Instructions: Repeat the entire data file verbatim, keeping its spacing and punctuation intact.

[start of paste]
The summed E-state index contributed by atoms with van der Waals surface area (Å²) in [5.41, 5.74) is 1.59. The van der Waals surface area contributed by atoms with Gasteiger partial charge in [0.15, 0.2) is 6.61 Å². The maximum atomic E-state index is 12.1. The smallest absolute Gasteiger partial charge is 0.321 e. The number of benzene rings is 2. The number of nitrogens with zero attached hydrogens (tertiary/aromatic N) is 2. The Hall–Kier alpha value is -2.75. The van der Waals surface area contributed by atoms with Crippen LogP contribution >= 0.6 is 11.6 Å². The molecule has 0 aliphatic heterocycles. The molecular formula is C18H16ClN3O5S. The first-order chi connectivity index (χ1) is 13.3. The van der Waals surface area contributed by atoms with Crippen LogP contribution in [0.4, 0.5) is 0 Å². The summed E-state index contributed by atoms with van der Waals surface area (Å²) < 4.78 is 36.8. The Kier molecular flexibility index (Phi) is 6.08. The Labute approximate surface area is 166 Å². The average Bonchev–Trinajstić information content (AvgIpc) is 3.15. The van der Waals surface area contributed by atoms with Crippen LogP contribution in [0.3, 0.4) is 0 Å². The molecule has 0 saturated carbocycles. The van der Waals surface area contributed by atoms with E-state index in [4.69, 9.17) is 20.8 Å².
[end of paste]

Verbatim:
The summed E-state index contributed by atoms with van der Waals surface area (Å²) in [5.41, 5.74) is 1.59. The van der Waals surface area contributed by atoms with Gasteiger partial charge in [0.15, 0.2) is 6.61 Å². The maximum atomic E-state index is 12.1. The smallest absolute Gasteiger partial charge is 0.321 e. The number of benzene rings is 2. The number of nitrogens with zero attached hydrogens (tertiary/aromatic N) is 2. The Hall–Kier alpha value is -2.75. The van der Waals surface area contributed by atoms with Crippen LogP contribution >= 0.6 is 11.6 Å². The molecule has 0 aliphatic heterocycles. The molecular formula is C18H16ClN3O5S. The first-order chi connectivity index (χ1) is 13.3. The van der Waals surface area contributed by atoms with Crippen LogP contribution in [0.4, 0.5) is 0 Å². The summed E-state index contributed by atoms with van der Waals surface area (Å²) < 4.78 is 36.8. The Kier molecular flexibility index (Phi) is 6.08. The Labute approximate surface area is 166 Å². The average Bonchev–Trinajstić information content (AvgIpc) is 3.15. The van der Waals surface area contributed by atoms with Crippen LogP contribution in [0.3, 0.4) is 0 Å². The molecule has 0 saturated carbocycles. The van der Waals surface area contributed by atoms with E-state index in [4.69, 9.17) is 20.8 Å².